Saturday, May 4, 2013

For your consideration…the Alabama Hills

Ok, I’ll be honest …I’m secretly hoping someone screams “Nerd!” at me in the comments, because in this post I’m reveling in it. I’ve already got my tickets for Iron Man 3 this weekend, and considering that Disney is spending tens of millions of dollars marketing that film, I might as well try to tag along. Either I’ll be stealing attention from their marketing, or helping it, or maybe both. So, for this post (and my next one), I’m delving into geology that appeared in the first Iron Man film.

This image comes from the state of California, just outside of the town of Lone Pine, a place known as the Alabama Hills. In the background, you can see the Sierra Nevada mountain range, with Mount Whitney, the highest peak in the continental United States, in the distance almost at the center of the frame.

In California, the main mountain range, the Sierra Nevada, runs north-south through the state. On the west side, the Sierras gradually lose elevation and merge into sedimentary basins in the Central Valley, but on the east side, they stop abruptly.

The Sierras are cut on their eastern side by a series of normal faults that have dropped the rocks down and created a deep, sediment-filled basin known as Owens valley. You can see the trace of one of those faults in this image; it basically marks the place where the mountains go from incredibly steep to very flat.

The Alabama Hills sit right in the middle of Owens Valley. They’re made of granite that is very similar to the rocks of the Sierra Nevada, but there are about 3 kilometers of valley floor between them and the Sierras. The Alabama Hills are a block of the Sierras basically trapped in the middle of Owens valley.

These hills are pieces of Sierran granite, but because they are bounded by faults, they didn’t drop down as far as the rest of the valley. The faults around the hills still move, and in fact there was a magnitude 7.4 earthquake along the east side of the Alabama Hills in 1872.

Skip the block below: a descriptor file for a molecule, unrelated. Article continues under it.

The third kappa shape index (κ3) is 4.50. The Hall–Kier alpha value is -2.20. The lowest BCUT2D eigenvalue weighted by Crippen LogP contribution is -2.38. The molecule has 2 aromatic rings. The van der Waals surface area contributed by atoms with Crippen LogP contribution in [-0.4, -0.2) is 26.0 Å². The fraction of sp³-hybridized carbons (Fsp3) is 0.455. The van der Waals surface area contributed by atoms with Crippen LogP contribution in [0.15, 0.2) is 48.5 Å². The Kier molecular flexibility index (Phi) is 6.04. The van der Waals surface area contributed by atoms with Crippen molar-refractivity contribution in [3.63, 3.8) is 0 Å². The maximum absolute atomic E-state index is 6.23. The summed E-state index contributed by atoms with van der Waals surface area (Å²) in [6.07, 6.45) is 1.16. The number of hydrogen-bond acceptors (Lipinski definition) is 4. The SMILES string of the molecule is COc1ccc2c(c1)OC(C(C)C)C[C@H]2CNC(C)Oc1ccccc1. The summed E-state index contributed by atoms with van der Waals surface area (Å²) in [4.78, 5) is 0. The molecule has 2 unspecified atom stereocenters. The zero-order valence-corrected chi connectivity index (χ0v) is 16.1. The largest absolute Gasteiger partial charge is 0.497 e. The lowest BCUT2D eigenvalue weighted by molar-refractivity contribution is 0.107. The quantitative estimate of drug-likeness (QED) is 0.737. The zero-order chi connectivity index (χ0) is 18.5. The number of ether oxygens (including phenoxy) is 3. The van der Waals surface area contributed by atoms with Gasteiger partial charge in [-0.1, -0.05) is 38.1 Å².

They sit in an incredibly picturesque area. There isn’t a lot of rain, so the hills don’t erode rapidly, but since they’re not big they’re easy to climb on or drive around, and they have the gorgeous Sierra Nevada as a backdrop. These hills are such a great location that they show up throughout Hollywood history. The other name for the portion of land right around the Alabama Hills sums this up pretty well; Movie Flat. If you look in the background of any number of “western” movies, there’s this remarkable habit of Mount Whitney showing up. Django Unchained, Gladiator, Tremors, How the West was Won; the list of films shot here seems endless. Captain Kirk was even buried here.

The Alabama Hills also sit in the rain shadow of the Sierras; they don’t receive much precipitation, making the area great for filming desert scenes. The weathering granite helps as well, it weathers to grus; broken up fragments of the grains in the granite that don’t host much vegetation and give a good impression of a desert when they’re on camera.

That brings me back to Iron Man. In the 2008 Iron Man film, the Alabama Hills played a key role, standing in for Afghanistan. This spot is where Tony Stark demonstrates the Jericho Missile. In fact, they test the missile on the Sierras; literally on the slopes just south of Mount Whitney. The scene where Stark is attacked and captured by militants, leading to the development of his miniaturized arc reactor, was also filmed right here, in the Alabama Hills. So effectively, the entire Iron Man film series (and the other Avengers movies) got their start right here, in the shadows of Mount Whitney.

So, to paraphrase the movie…ladies and gentlemen, for your consideration…the Alabama Hills.

Photo credit: Me! No rights reserved.

1872 Lone Pine Earthquake:

Alabama Hills on Tripadvisor:

Alabama Hills from the BLM:

Lone Pine Film Database (39 pages!):

And why not, the video clip:

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